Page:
American technology giants have urged the U.S. government to do more to confront China and other countries about Internet censorship.
Microsoft, Yahoo and Google also defended themselves against accusations that they have helped governments such as China’s crush dissent in return for access to booming Internet markets.
Andrew McLaughlin, senior counsel for Google, said at a State Department- sponsored conference on Internet freedom on Tuesday that his company was trying to use its “presence in countries that are restrictive to provide communication” options, such as e-mail and blogs, for people who may not have other ways to talk to each other freely.
McLaughlin urged the U.S. government to fight for technology and information companies’ rights in the international trade arena.
“What we need is for censorship to be treated as a trade barrier and be put right up at the top of our agenda when it comes to bilateral” free-trade agreements, McLaughlin said.
Michael Samway, deputy general counsel at Yahoo, also appealed for more action from Washington. “The State Department has the tools to engage foreign governments on openness,” he said. “We do have significant leverage as companies, but the government has the most significant amount of leverage, and we do need the government to be in play.”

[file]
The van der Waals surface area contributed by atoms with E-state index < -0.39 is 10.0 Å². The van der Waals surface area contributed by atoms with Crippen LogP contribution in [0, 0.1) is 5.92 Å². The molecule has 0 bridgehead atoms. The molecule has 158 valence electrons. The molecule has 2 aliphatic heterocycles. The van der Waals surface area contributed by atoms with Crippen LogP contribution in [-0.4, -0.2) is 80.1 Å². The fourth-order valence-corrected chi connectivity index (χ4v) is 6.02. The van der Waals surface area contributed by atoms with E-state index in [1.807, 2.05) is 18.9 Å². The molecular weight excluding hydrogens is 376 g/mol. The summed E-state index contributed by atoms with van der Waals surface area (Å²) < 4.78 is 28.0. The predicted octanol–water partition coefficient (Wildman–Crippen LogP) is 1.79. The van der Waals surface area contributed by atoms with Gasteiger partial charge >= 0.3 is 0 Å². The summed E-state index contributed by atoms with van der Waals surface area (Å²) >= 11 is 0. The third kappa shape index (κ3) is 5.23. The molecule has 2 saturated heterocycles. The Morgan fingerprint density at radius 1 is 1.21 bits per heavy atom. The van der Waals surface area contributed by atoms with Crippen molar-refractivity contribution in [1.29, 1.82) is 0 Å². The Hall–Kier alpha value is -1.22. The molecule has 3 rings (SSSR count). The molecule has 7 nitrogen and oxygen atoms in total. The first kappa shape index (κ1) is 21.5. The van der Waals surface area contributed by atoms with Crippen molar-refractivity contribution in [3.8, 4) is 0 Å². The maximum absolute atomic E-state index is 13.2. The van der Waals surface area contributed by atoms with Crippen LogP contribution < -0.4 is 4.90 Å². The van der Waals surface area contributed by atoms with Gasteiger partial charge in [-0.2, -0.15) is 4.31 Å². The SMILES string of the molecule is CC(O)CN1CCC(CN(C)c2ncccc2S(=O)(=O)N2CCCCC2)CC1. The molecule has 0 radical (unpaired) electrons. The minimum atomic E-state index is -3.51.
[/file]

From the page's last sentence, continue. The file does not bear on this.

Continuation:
Barry Lowenkron, the U.S. assistant secretary of state for human rights, said in an opening statement that the United States “will not stand by in the face of unwarranted restrictions of Internet use by oppressive regimes.”
At a House of Representatives hearing last year, the three technology companies and Cisco Systems, which did not appear at the Tuesday meeting, received blistering criticism for their work in China from lawmakers who said that the companies had abandoned social responsibility in a deal for greater wealth.
With 137 million people online, China is on track to surpass the United States in the next two years as the nation with the most Internet users, Chinese officials have said.
In China, filters block objectionable foreign Web sites, and regulations ban what the Chinese consider subversive and pornographic content and require service providers to enforce censorship.